Similarly, following the aforementioned discussion that
MSE
d
MSE
b
=4

P
ub
e
+1/SNR and, consequently, MSE
3

4

P
ub
e
+1/(M
2
SNR), we can obtain
MSE
4

2
h
+
_
6
2
h
4
h
+1
_
_
4

P
ub
e
+1/(M
2
SNR)
_
. (22)
From (17), the NMSE of the nal channel estimate

H can be
obtained as
MSE =E
_
|

H H|
2
_
/E
_
|H|
2
_
=
_
M
2
1
MSE
2
+ 2M
1
M
2
C
24
+M
2
2
MSE
4
_
(M
1
+M
2
)
2
(23)
where C
24
= E(

H
4
H)(

H
2
H)
H
/E|H|
2
, with
()
H
denoting Hermitian transpose. However, since the header
detection error and channel noise are somewhat correlated, as
was indicated in deriving MSE
d
in (19), it is difcult to obtain
a closed-form expression for C
24
. Hence, we choose to decom-
pose MSE into two conceptually independent components as
MSE = MSE
p
+ MSE
n
. The header-detection errors account
for the rst component MSE
p
, which can approximately be
obtained as MSE
p
4

P
ub
e
by assuming that all symbols for
channel estimation (including training symbols) only suffer
from detection errors with the same BEP, i.e.,

P
ub
e
. The second
component MSE
n
is purely channel noise related and can be
obtained as
MSE
n
=
M
2
1
MSE
2
+ 2M
1
M
2


C
24
+M
2
2
MSE
4
(M
1
+M
2
)
2
(24)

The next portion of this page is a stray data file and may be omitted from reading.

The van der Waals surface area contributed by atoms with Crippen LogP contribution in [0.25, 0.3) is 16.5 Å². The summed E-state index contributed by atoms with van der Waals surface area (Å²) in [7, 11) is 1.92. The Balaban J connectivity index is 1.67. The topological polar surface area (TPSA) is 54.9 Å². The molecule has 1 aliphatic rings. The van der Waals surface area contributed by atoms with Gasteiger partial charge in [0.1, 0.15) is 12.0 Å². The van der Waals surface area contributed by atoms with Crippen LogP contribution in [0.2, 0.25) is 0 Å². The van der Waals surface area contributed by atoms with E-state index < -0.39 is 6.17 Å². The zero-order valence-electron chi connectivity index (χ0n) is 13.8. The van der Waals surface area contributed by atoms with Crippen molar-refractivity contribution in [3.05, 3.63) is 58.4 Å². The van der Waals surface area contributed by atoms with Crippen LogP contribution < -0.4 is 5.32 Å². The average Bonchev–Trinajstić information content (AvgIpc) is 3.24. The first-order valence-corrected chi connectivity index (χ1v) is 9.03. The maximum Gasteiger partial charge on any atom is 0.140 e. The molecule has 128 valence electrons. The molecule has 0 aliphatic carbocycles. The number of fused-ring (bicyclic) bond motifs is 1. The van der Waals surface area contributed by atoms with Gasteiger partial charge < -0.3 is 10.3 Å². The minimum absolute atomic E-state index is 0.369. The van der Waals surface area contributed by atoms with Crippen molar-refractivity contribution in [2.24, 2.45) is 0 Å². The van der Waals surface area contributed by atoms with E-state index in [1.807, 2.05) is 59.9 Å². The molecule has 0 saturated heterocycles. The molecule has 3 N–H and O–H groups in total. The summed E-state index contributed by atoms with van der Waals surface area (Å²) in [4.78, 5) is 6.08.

where MSE
4
is given by
MSE
4
=
2
h
+
_
6
2
h
4
h
+ 1
_
/(M
2
SNR) (25)
and

C
24
is a simplied form of C
24
obtained in the absence
of header-detection errors. Following the derivation of

C
24
in Appendix C, we obtain

C
24
=
h

h
. Dening R
mse
=
MSE
1
/MSE and following the aforementioned discussion, we
obtain
R
mse
=MSE
1
/(MSE
p
+MSE
n
)(M
1
+M
2
)
2
/M
1

__
4(M
1
+M
2
)
2

P
ub
e
+(M
1

h
+M
2

h
)
2
_
SNR
+M
1
_
6
2
h
4
h
+1
_
+M
2
_
6
2
h
4
h
+1
_
_
1
.
Fig. 5 shows R
mse
versus SNR under different channel en-
vironments with
h
= 0.1 and
h
= 0.05. Although not crit-
ically necessary in actual design, setting
h
<
h
is justied
Fig. 5. Analytical NMSE ratio R
mse
under various channel environments
with
h
= 0.1 and
h
= 0.05.
in principle based on the discussion about the choice of
h
in Section III-A and from comparing (21) and (22), since we
generally have MSE
3
< MSE
1
with MSE
3
4

P
ub
e
+ 1/(M
2

SNR) and MSE


1
= 1/(M
1
SNR). This is to prevent the oc-
currence of MSE
3
/MSE
4
< 0 (in decibels) in the high-SNR
regime, which is otherwise possible, as can be envisaged from
Fig. 3, particularly in the case of CM4. It can be seen from
Fig. 5 that the proposed channel estimation scheme using
18 OFDM symbols (M
1
+M
2
= 6 per subband) can achieve
about 4.15.9 dB NMSE performance gain over the conven-
tional LS solution, which uses 6 OFDM symbols (M
1
= 2 per
subband). In comparison, the ML estimator based on six OFDM
symbols (M
1
= 2 per subband) has about 10 log
10
(R/N
m
) dB
gain over the conventional LS estimator, with N
m
being the
assumed length of the channel impulse response and N
m

N
h
[17]. Thus, ideally, we can select N
m
= N
h
. Since N
h
is usually not perfectly known, a common practice is to set
N
m
= N
g
. However, since the maximumexcess delays of some
realizations of CM3 and CM4 are actually larger than those